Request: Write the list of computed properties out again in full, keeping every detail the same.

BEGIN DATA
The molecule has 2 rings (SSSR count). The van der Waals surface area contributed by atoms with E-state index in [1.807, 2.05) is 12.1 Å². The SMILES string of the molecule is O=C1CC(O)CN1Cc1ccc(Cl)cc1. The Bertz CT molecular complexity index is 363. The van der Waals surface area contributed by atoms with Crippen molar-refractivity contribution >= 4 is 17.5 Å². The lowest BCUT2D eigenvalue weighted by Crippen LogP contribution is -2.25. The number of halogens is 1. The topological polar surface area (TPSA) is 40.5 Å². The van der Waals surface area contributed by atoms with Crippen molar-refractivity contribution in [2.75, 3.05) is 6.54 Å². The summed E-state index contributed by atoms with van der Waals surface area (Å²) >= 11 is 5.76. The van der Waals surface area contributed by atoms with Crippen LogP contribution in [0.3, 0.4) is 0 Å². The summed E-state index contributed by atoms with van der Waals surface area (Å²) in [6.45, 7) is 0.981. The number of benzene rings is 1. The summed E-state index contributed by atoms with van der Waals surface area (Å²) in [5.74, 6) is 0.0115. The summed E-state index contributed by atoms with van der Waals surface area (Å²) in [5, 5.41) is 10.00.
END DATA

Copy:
The molecule has 2 rings (SSSR count). The van der Waals surface area contributed by atoms with E-state index in [1.807, 2.05) is 12.1 Å². The SMILES string of the molecule is O=C1CC(O)CN1Cc1ccc(Cl)cc1. The Bertz CT molecular complexity index is 363. The van der Waals surface area contributed by atoms with Crippen molar-refractivity contribution >= 4 is 17.5 Å². The lowest BCUT2D eigenvalue weighted by Crippen LogP contribution is -2.25. The number of halogens is 1. The topological polar surface area (TPSA) is 40.5 Å². The van der Waals surface area contributed by atoms with Crippen molar-refractivity contribution in [2.75, 3.05) is 6.54 Å². The summed E-state index contributed by atoms with van der Waals surface area (Å²) >= 11 is 5.76. The van der Waals surface area contributed by atoms with Crippen LogP contribution in [0.3, 0.4) is 0 Å². The summed E-state index contributed by atoms with van der Waals surface area (Å²) in [6.45, 7) is 0.981. The number of benzene rings is 1. The summed E-state index contributed by atoms with van der Waals surface area (Å²) in [5.74, 6) is 0.0115. The summed E-state index contributed by atoms with van der Waals surface area (Å²) in [5, 5.41) is 10.00.